Western Regional Climate Center

PROVIDING CLIMATE SERVICES SINCE 1986

August in the West

August 2015

Near to above normal temperatures were observed throughout the West this month. Though the magnitude of departures was not extremely large, generally 1-4 F (0.5-2 C) above normal, several locations in the Southwest and Pacific Northwest reported one of their top-10 warmest Augusts. Areas of above normal precipitation were scattered across the West resulting from different atmospheric features.

August marked the fourth consecutive month of widespread above normal temperatures in the Pacific Northwest. Rome, in the southeastern Oregon high desert, and Crescent City, along the coast in far northwest California, both experienced their warmest August on record at and average 73.9 F (23.3 C) and 61.0 F (16.1 C), respectively, which was 4 F (2 C) above normal at both locations. Records for both stations began in 1949. Portland, Oregon recorded its 3rd warmest August with an average of 72.4 F (22.4 C) and its warmest summer (June-July-August) on record at 72.2 F (22.3 C). Above normal temperatures were prevalent along the southern border of the West as well. Temperatures at Tucson averaged to 89.0 F (31.7 C), 3.7 F (2 C) above normal and the 3rd warmest August since records began in 1946. Average summer temperatures in Tucson tied 2013 for second warmest on record at 88.3 F (31.3 C).

Two low-pressure systems, one in the middle and another at the end of the month, brought much-needed precipitation to western Washington and scattered areas of coastal Oregon northern California. Rainfall totaled 3.28 in (83 mm) in Seattle for the month, the 4th wettest August in a 71-year record. Eastern Washington and Oregon and much of California remained drier than normal, though these areas typically receive little summertime precipitation. Scattered areas of above normal precipitation were observed in the Intermountain West associated with thunderstorm activity. Dyer, in west-central Nevada, recorded 3.55 in (90 mm) for the month, nearly all of it falling on the 2nd. This August set the record for wettest month of any month in Dyer’s 113-year record. In eastern Nevada, Elko observed 0.63 in (16 mm), 170% of normal August rainfall. Further east, Malad City in southeastern Idaho observed nearly 3 times its normal August precipitation at 2.27 in (58 mm) during the first week of the month. In the Southwest, areas of well above normal precipitation were observed in the elevated areas of northern Arizona. Pipe Springs, along the Utah-Arizona border, recorded 3.45 in (88 mm) for the month, 165% of normal. Winslow, Arizona logged 3.26 in (83 mm), 272% of normal and its 3rd wettest August in a 123-year record. Precipitation was generally below normal in New Mexico. Albuquerque reported only 0.32 in (8 mm) for August, 20% of normal and the 10th driest August since records began in 1897.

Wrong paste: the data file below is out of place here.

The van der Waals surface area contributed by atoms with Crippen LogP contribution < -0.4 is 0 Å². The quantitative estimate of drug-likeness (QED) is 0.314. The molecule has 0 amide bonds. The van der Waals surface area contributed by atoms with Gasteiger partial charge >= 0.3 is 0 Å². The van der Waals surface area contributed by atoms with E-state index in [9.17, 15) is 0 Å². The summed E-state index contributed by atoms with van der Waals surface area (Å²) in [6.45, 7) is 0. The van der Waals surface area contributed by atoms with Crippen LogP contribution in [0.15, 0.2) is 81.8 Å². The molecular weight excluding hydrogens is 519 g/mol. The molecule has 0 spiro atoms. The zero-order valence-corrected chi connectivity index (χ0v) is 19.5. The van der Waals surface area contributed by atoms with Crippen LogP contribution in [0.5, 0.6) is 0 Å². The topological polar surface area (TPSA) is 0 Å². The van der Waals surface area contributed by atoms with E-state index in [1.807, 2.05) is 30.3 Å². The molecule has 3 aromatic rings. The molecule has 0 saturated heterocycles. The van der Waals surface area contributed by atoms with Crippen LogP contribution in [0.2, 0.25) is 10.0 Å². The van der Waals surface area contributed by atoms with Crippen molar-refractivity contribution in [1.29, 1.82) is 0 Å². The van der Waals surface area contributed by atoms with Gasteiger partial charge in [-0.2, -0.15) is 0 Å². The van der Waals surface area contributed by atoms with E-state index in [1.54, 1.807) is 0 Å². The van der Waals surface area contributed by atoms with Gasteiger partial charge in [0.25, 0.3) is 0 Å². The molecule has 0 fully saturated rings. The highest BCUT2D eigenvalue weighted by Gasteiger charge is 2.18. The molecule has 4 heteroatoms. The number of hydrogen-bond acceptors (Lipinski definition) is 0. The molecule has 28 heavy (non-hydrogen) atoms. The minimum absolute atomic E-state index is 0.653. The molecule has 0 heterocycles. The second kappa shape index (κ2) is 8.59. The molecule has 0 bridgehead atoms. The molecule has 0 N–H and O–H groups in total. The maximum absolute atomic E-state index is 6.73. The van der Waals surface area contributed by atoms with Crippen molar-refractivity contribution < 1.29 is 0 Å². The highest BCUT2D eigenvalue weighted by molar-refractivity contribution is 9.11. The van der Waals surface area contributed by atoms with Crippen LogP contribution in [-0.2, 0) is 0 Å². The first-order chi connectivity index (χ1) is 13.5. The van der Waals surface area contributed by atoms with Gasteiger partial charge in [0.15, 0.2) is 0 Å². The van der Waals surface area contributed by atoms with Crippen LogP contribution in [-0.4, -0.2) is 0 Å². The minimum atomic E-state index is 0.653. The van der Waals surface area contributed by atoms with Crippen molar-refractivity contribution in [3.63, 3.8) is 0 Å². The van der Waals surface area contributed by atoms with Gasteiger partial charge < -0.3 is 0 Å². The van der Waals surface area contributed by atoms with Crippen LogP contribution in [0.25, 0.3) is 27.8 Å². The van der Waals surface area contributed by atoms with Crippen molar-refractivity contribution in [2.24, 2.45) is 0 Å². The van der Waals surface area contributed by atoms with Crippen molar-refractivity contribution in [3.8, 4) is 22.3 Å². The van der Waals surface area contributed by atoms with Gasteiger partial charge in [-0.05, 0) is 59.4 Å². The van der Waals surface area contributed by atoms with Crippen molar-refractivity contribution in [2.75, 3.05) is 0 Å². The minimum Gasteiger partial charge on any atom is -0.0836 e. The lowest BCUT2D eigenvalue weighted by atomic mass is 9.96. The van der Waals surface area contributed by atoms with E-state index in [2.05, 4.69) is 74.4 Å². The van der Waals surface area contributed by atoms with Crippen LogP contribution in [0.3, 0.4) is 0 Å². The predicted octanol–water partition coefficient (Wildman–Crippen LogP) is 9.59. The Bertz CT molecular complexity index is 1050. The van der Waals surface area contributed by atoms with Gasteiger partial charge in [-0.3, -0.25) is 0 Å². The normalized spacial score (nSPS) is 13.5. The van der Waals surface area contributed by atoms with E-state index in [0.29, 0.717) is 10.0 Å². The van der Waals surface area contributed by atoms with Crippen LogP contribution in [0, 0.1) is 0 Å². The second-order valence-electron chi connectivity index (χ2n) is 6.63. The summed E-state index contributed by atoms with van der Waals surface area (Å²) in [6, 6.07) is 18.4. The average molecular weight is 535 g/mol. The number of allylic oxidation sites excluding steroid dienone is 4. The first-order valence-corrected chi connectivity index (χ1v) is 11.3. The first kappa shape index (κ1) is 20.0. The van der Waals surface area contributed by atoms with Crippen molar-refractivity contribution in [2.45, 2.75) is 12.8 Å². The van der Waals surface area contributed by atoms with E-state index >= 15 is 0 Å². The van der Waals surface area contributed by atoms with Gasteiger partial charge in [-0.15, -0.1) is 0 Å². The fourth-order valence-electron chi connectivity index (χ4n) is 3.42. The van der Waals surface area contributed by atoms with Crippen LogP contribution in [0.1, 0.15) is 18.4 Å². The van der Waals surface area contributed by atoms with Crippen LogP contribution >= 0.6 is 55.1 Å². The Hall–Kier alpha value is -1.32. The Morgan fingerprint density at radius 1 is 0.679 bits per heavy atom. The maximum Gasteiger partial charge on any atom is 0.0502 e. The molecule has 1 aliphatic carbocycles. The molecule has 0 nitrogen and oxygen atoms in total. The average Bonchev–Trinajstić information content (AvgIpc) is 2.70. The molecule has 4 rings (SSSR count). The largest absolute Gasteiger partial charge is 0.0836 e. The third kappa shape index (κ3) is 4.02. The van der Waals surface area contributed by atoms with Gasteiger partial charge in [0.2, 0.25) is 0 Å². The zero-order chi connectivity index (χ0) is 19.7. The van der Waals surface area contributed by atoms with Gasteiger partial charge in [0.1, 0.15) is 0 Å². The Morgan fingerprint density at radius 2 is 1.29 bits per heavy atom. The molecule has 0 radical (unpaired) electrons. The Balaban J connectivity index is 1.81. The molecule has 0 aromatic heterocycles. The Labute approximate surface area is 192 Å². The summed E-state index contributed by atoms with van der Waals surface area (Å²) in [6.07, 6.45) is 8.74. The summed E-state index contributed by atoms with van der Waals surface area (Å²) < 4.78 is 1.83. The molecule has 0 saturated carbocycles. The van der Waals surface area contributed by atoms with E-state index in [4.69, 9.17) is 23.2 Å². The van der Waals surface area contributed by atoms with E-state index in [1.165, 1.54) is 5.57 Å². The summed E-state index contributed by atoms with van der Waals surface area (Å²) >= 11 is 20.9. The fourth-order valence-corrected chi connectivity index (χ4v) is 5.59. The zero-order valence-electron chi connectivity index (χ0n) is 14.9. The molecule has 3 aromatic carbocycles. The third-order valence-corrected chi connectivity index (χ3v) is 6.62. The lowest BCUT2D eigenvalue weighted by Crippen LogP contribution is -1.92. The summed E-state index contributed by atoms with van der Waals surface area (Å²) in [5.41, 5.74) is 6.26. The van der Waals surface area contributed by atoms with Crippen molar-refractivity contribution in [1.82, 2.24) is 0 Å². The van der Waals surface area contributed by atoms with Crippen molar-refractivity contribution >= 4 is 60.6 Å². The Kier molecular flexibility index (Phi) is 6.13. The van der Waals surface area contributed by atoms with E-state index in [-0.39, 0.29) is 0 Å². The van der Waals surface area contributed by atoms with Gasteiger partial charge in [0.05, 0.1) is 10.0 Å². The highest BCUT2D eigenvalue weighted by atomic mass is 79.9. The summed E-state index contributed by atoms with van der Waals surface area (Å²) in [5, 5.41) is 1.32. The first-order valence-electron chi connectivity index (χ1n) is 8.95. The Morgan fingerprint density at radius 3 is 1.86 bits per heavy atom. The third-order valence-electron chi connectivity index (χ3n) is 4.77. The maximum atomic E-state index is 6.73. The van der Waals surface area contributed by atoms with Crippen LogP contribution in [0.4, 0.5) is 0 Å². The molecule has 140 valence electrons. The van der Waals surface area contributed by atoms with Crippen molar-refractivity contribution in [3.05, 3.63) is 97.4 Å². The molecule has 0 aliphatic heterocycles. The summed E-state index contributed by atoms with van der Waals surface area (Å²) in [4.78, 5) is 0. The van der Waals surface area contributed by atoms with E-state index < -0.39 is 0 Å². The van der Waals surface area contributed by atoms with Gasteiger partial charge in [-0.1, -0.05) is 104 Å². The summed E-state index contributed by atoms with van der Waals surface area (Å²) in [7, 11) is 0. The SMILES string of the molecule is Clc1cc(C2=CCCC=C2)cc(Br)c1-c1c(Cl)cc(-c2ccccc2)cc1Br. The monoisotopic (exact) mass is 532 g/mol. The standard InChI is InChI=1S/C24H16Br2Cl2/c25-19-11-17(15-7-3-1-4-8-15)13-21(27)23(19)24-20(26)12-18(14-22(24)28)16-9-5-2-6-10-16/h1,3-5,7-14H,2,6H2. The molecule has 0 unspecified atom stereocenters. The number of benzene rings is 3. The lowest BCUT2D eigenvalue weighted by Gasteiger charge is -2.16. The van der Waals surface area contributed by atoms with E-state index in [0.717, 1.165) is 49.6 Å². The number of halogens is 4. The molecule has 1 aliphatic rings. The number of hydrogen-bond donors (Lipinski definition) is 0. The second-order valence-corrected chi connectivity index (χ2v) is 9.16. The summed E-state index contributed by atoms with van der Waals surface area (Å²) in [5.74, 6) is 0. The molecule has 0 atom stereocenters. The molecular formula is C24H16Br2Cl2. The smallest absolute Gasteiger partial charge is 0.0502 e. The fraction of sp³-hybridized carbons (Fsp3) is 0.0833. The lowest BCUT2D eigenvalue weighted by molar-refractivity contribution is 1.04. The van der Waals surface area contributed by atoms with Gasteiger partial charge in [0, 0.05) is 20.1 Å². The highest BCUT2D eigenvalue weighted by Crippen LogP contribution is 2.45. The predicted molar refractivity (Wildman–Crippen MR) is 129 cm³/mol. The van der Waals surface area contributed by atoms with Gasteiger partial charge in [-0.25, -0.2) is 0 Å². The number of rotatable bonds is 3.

The Southeast, Interior, and Northern regions Alaska observed above normal precipitation this month while the Southcentral and Southwest regions were drier than normal. In the Southeast, Juneau recorded 8.92 in (227 mm) for the month, 156% of normal and the 8th wettest August in an 80-year record. Year to date, 2015 is Juneau’s wettest on record. Anchorage observed only 0.97 in (25 mm) of rain, 30% of normal for August. Further south, above normal rainfall was observed throughout Hawaii in association with Hurricanes Hilda, Kilo, and Ignacio passing near the state. Honolulu recorded 7.63 in (194 mm) of rain for August, more than twice the previous August record set in 2004. Warm, moist, tropical air associated with these storms, anomalously warm ocean temperatures, and persistent high pressure over the state kept temperatures well above normal. Many locations experienced their warmest month on record of any month of the year, including Hilo, Big Island at 79.7 F (26.5 C) and Kahului, Maui at 82.9 F (28.2 C).

Significant Events for August 2015

August 9: Flash flooding near Marble Canyon, northern Arizona: Heavy precipitation from thunderstorms produced flash flooding in the Marble Canyon area on the afternoon of August 9. A 25+ mile (40+ km) stretch of highway was closed due to the large boulders and mud deposited on the roadway.

August (all month): Fires in Pacific Northwest, northern California: Large fires burned throughout the Northwest this month, concentrated in Idaho, western Montana, Oregon, Washington, and northern California. Lightning on August 14 ignited the Okanogan Complex Fire and it grew to be Washington’s largest fire on record at over 300,000 acres (121,000 hectares) before being broken into two smaller fires for management reasons. The Soda Fire in southwest Idaho began August 10 and has consumed over 279,000 acres (113,000 hectares), displaced wildlife, and damaged locations of historic significance. The Rocky Fire in Lake County, northern California began July 29 and spread rapidly with high winds over the first couple days of August. The Rocky fire has burned over 69,000 acres (28,000 hectares) and destroyed 43 residences. The Rough Fire in southern Sierra Nevada was ignited by lightning July 31 and grew to over 77,000 acres (31,000 hectares) by the end of August. The fire threatens many natural and cultural resources and has disrupted recreation in the region.

Hurricanes in central/eastern Pacific: Over the last days of August, Category 4 Hurricanes Kilo, Ignacio, and Jimena were all present in the central and eastern Pacific basins. This was the first occurrence on record of 3 major hurricanes (category 3 or better) in these basins at the same time.

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